Genes aren’t the discrete little self-contained dots of biological information they were thought to be, says a worldwide study of human DNA. Scientists all over the world have for three years been digging deeper into the genome, and BIG stuff is afoot in the bioscience field.
This report in the Washington Post says results of this study label previous conclusions about human genetic material as simplistic. “DNA letters revealed to great fanfare by the $3 billion Human Genome Project in 2003 was but a skeletal version of the human construction manual.”
The new efforts reveal that all kinds of molecular code previously thought to be “junk” isn’t extraneous at all but is instead actively interacting in the form of ordering, splicing, and silencing mechanisms. They think, now, that a predisposition to disease may not be in the genes themselves but in the stuff in between.
Good. This study comes just in time to derail the looming ghoulish specter of humans using genetic engineering to justify killing off people when their individual genes look broken. So now we know it’s not that simple.
But wait a minute… Later in the story we read this:
“The expectation was that many of the most active DNA sequences in humans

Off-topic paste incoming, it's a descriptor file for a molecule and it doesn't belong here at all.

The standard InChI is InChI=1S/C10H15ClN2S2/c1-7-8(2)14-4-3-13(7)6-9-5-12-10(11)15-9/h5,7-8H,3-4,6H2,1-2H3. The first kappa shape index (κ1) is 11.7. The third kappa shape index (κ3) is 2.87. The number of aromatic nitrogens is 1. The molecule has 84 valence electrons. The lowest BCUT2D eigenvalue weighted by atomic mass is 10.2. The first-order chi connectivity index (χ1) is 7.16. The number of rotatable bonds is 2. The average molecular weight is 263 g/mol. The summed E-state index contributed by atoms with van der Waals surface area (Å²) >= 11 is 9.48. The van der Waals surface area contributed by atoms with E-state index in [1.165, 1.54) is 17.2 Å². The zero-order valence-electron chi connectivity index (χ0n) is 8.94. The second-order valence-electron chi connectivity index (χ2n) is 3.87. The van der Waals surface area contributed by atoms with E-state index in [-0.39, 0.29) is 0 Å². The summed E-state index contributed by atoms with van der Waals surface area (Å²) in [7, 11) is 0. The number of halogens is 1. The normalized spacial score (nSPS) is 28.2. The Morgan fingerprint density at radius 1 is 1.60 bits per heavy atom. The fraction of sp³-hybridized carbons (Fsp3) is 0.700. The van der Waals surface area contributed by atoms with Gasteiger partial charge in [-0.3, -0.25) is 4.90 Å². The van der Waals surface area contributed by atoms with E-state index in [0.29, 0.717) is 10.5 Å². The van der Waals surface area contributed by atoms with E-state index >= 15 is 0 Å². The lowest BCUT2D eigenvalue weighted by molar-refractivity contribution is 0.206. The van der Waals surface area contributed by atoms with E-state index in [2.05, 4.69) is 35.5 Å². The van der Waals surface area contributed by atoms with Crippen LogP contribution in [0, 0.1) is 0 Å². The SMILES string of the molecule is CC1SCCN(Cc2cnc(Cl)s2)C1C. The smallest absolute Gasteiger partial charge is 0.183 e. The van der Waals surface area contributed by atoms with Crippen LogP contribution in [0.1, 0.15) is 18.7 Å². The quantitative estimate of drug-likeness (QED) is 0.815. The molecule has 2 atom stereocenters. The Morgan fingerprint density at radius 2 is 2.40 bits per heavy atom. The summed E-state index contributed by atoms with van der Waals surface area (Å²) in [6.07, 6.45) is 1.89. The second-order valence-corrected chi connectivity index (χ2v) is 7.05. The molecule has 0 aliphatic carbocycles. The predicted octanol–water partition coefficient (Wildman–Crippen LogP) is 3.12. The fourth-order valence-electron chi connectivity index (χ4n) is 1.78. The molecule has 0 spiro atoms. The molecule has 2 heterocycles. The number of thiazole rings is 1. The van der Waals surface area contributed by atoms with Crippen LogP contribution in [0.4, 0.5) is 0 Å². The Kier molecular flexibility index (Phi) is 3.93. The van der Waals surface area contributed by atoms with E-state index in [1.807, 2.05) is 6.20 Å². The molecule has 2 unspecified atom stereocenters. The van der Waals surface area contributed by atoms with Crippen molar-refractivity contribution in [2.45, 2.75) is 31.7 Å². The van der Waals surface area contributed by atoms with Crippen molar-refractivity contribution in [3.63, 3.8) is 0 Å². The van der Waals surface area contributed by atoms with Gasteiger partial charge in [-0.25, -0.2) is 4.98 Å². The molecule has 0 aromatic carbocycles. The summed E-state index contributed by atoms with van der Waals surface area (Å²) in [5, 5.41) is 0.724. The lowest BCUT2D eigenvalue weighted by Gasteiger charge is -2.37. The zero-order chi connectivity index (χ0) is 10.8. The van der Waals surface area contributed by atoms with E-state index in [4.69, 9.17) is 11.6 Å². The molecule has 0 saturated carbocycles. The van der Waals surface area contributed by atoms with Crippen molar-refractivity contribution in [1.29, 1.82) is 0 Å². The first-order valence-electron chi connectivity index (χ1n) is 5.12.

would be prevalent in other mammals, too, because evolution tends to save and
reuse what works best. But more than half were not found in other creatures,
which suggests they may not be that important in people, either…”
Huh? Because other creatures don’t have this material means it’s useless? Isn’t this whole study about how we completely overlooked massive amounts of information in our 2003 “definitive” map of the 3 billion pieces of code in the genome?
Instead of concluding that what we don’t understand means nothing, we need to find the same humility that quantum physicists come to when they admit that they can find nothing but air between the smallest non-observable particles they’ve discovered and no explanation for the “miraculous” automatic mirror actions of pairs that are huge distances apart.
Like a tiny baby in a crib, we can see the mattress, the bars, the walls and floor of the room we inhabit, and we can glimpse the hall through the doorway. Until we get beyond that space, though, we tend to believe that all we see is all there is. But once we see other doorways, we rightly begin to imagine the world of possibilities beyond.